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Europeans testing sulphite free preservation
17 June 2014 at 07:35 by Sapa-dpa - Europeans, well known for their love of wine, are testing a novel preservation method aimed at significantly reducing or even eliminating sulphites, which can cause allergic reactions in some people.
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Sulphites are formed when sulphur dioxide, added to most of the world's wine as an antimicrobial agent and antioxidant, reacts with water molecules.
 
Referred to as "cold pasteurization," since it spares heat-sensitive ingredients, the new, non-thermal process involves pressure-change technology (PCT) developed by a Dresden company for fruit juice.
 
This technology is now being applied to wine by an eight-member consortium from five European countries in a project funded by the European Union (EU).
 
In PCT, a chemically inert gas such as nitrogen or argon is dissolved in wine at a high pressure of up to 500 bar, explained Ana Lucia Vasquez-Caicedo, a food technologist at the Stuttgart-based Fraunhofer Institute for Interfacial Engineering and Biotechnology (IGB), a leading member of the consortium.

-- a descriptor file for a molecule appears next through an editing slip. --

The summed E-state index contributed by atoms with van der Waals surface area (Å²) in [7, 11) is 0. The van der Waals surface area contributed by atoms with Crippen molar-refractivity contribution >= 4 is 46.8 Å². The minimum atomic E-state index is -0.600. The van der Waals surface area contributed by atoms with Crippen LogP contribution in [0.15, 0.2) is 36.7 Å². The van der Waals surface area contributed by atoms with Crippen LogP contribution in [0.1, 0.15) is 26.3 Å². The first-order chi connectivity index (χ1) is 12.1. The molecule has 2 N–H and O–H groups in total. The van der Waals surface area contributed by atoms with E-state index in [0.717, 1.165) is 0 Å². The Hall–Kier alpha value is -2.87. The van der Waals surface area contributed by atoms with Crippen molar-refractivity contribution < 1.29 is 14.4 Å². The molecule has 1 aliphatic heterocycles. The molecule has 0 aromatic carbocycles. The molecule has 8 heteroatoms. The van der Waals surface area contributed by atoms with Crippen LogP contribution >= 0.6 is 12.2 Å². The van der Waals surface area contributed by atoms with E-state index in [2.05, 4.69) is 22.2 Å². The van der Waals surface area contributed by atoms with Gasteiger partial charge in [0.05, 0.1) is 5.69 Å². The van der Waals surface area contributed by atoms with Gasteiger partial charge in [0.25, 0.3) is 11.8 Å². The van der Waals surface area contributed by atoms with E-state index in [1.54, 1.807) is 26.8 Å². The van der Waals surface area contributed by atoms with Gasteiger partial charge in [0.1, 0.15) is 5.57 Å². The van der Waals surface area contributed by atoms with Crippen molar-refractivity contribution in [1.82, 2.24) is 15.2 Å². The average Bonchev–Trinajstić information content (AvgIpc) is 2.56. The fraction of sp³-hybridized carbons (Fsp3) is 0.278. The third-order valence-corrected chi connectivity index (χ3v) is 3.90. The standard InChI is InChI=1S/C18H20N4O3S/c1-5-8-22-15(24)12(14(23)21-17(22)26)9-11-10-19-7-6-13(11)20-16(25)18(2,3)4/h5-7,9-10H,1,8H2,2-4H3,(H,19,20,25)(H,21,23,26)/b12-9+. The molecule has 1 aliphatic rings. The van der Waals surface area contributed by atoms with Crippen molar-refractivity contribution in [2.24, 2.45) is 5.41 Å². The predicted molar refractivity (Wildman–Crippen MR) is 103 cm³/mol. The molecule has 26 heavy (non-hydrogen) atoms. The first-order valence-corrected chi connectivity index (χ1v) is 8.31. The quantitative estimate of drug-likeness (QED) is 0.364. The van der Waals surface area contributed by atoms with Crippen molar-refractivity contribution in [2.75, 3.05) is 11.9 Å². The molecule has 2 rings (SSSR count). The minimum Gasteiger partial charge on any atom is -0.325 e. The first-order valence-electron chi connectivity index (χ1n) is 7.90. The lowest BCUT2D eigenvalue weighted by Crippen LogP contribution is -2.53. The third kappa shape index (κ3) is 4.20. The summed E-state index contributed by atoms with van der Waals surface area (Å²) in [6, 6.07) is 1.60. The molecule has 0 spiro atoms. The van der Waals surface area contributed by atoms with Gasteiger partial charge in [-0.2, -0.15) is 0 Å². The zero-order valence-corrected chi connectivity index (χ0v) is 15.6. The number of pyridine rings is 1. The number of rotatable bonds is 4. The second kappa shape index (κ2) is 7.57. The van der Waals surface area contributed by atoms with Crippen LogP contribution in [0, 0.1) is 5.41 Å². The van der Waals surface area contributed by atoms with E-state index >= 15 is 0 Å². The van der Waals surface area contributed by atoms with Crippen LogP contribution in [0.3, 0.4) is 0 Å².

The gas diffuses into microbial cells, and sudden depressurization to atmospheric pressure causes it to expand and the cells to burst. Having returned to a gaseous state, the gas is then removed.
 
The researchers now plan to build a mobile PCT plant that can be tested on-site at various wineries. Vasquez-Caicedo said PCT was meant to give European vintners an alternative to the current practice of adding sulphur dioxide to prevent spoilage.
 
In the EU, sulphites must be declared as an ingredient on wine labels, and limits on sulphites have been lowered. Sulphur dioxide extends a wine's shelf live in two ways.
 
First, it inhibits the development of microorganisms such as unwanted yeasts, acetic acid bacteria and lactic acid bacteria. And second, its antioxidant properties safeguard the wine's delicate flavours and protect it against browning.
 
Since sweet wines are more susceptible to refermentation than dry ones, they require more sulphur dioxide, Vasquez-Caicedo said. Noting that alternative preservation methods were controversial in the wine industry, she stressed that the development of PCT wasn't part of an anti-sulphite campaign.
 
"Every vintner has his or her own production process," she said.
 
Before PCT can be applied on an industrial scale, it must be tested and approved by the Paris-based International Organization of Vine and Wine.
 
 
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